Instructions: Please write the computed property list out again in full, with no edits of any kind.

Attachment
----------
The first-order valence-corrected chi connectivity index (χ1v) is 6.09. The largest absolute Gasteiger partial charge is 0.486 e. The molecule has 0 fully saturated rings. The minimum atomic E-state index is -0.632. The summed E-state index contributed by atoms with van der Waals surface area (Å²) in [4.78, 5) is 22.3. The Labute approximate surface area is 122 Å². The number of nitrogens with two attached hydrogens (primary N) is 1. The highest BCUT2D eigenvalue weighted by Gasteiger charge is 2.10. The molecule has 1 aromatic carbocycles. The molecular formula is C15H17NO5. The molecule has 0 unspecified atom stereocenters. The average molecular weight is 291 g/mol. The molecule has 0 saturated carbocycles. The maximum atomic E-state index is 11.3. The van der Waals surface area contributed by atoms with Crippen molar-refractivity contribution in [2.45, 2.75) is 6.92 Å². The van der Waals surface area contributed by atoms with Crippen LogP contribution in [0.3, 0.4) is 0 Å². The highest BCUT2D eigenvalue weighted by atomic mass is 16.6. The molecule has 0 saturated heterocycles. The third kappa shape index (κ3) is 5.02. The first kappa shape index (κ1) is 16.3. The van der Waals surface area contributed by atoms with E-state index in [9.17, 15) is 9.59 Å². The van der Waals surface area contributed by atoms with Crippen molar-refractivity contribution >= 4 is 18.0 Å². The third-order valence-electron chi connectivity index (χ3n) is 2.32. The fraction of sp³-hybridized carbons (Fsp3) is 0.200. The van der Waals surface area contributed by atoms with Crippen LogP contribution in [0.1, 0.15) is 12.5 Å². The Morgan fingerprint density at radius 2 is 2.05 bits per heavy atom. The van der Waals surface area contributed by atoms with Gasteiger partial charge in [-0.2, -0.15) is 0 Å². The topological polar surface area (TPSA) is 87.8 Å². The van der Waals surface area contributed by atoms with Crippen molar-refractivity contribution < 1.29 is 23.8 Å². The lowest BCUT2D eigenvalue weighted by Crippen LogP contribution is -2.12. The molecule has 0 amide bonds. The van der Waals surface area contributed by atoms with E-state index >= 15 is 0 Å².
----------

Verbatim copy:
The first-order valence-corrected chi connectivity index (χ1v) is 6.09. The largest absolute Gasteiger partial charge is 0.486 e. The molecule has 0 fully saturated rings. The minimum atomic E-state index is -0.632. The summed E-state index contributed by atoms with van der Waals surface area (Å²) in [4.78, 5) is 22.3. The Labute approximate surface area is 122 Å². The number of nitrogens with two attached hydrogens (primary N) is 1. The highest BCUT2D eigenvalue weighted by Gasteiger charge is 2.10. The molecule has 1 aromatic carbocycles. The molecular formula is C15H17NO5. The molecule has 0 unspecified atom stereocenters. The average molecular weight is 291 g/mol. The molecule has 0 saturated carbocycles. The maximum atomic E-state index is 11.3. The van der Waals surface area contributed by atoms with Crippen molar-refractivity contribution in [2.45, 2.75) is 6.92 Å². The van der Waals surface area contributed by atoms with Crippen LogP contribution in [0.3, 0.4) is 0 Å². The highest BCUT2D eigenvalue weighted by atomic mass is 16.6. The molecule has 0 saturated heterocycles. The third kappa shape index (κ3) is 5.02. The first kappa shape index (κ1) is 16.3. The van der Waals surface area contributed by atoms with E-state index in [9.17, 15) is 9.59 Å². The van der Waals surface area contributed by atoms with Crippen molar-refractivity contribution >= 4 is 18.0 Å². The third-order valence-electron chi connectivity index (χ3n) is 2.32. The fraction of sp³-hybridized carbons (Fsp3) is 0.200. The van der Waals surface area contributed by atoms with Crippen LogP contribution in [0.1, 0.15) is 12.5 Å². The Morgan fingerprint density at radius 2 is 2.05 bits per heavy atom. The van der Waals surface area contributed by atoms with Gasteiger partial charge in [-0.2, -0.15) is 0 Å². The topological polar surface area (TPSA) is 87.8 Å². The van der Waals surface area contributed by atoms with Crippen molar-refractivity contribution < 1.29 is 23.8 Å². The lowest BCUT2D eigenvalue weighted by Crippen LogP contribution is -2.12. The molecule has 0 amide bonds. The van der Waals surface area contributed by atoms with E-state index >= 15 is 0 Å².